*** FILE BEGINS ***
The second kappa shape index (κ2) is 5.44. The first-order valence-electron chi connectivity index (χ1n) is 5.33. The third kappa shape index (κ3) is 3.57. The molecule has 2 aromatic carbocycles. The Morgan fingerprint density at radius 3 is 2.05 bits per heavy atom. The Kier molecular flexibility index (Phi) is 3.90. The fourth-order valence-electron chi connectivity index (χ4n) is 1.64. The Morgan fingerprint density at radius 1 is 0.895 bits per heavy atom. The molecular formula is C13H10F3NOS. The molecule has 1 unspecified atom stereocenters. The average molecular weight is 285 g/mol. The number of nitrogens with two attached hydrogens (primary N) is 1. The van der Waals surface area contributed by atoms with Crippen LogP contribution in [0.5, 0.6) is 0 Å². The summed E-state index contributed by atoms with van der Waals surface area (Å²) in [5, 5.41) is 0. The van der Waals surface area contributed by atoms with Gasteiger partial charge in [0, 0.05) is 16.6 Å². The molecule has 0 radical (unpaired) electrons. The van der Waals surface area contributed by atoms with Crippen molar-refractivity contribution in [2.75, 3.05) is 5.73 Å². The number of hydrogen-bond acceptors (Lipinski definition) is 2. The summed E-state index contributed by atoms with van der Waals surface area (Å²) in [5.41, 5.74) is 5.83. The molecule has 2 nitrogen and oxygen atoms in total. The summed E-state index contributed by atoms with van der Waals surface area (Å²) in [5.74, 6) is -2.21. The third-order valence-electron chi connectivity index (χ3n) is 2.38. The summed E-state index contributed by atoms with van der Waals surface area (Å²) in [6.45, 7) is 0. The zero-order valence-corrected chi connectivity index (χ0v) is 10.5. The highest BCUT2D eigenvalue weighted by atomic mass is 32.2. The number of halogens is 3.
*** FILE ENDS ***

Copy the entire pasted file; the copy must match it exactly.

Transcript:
The second kappa shape index (κ2) is 5.44. The first-order valence-electron chi connectivity index (χ1n) is 5.33. The third kappa shape index (κ3) is 3.57. The molecule has 2 aromatic carbocycles. The Morgan fingerprint density at radius 3 is 2.05 bits per heavy atom. The Kier molecular flexibility index (Phi) is 3.90. The fourth-order valence-electron chi connectivity index (χ4n) is 1.64. The Morgan fingerprint density at radius 1 is 0.895 bits per heavy atom. The molecular formula is C13H10F3NOS. The molecule has 1 unspecified atom stereocenters. The average molecular weight is 285 g/mol. The number of nitrogens with two attached hydrogens (primary N) is 1. The van der Waals surface area contributed by atoms with Crippen LogP contribution in [0.5, 0.6) is 0 Å². The summed E-state index contributed by atoms with van der Waals surface area (Å²) in [5, 5.41) is 0. The van der Waals surface area contributed by atoms with Gasteiger partial charge in [0, 0.05) is 16.6 Å². The molecule has 0 radical (unpaired) electrons. The van der Waals surface area contributed by atoms with Crippen molar-refractivity contribution in [2.75, 3.05) is 5.73 Å². The number of hydrogen-bond acceptors (Lipinski definition) is 2. The summed E-state index contributed by atoms with van der Waals surface area (Å²) in [5.41, 5.74) is 5.83. The molecule has 2 nitrogen and oxygen atoms in total. The summed E-state index contributed by atoms with van der Waals surface area (Å²) in [5.74, 6) is -2.21. The third-order valence-electron chi connectivity index (χ3n) is 2.38. The summed E-state index contributed by atoms with van der Waals surface area (Å²) in [6.45, 7) is 0. The zero-order valence-corrected chi connectivity index (χ0v) is 10.5. The highest BCUT2D eigenvalue weighted by atomic mass is 32.2. The number of halogens is 3.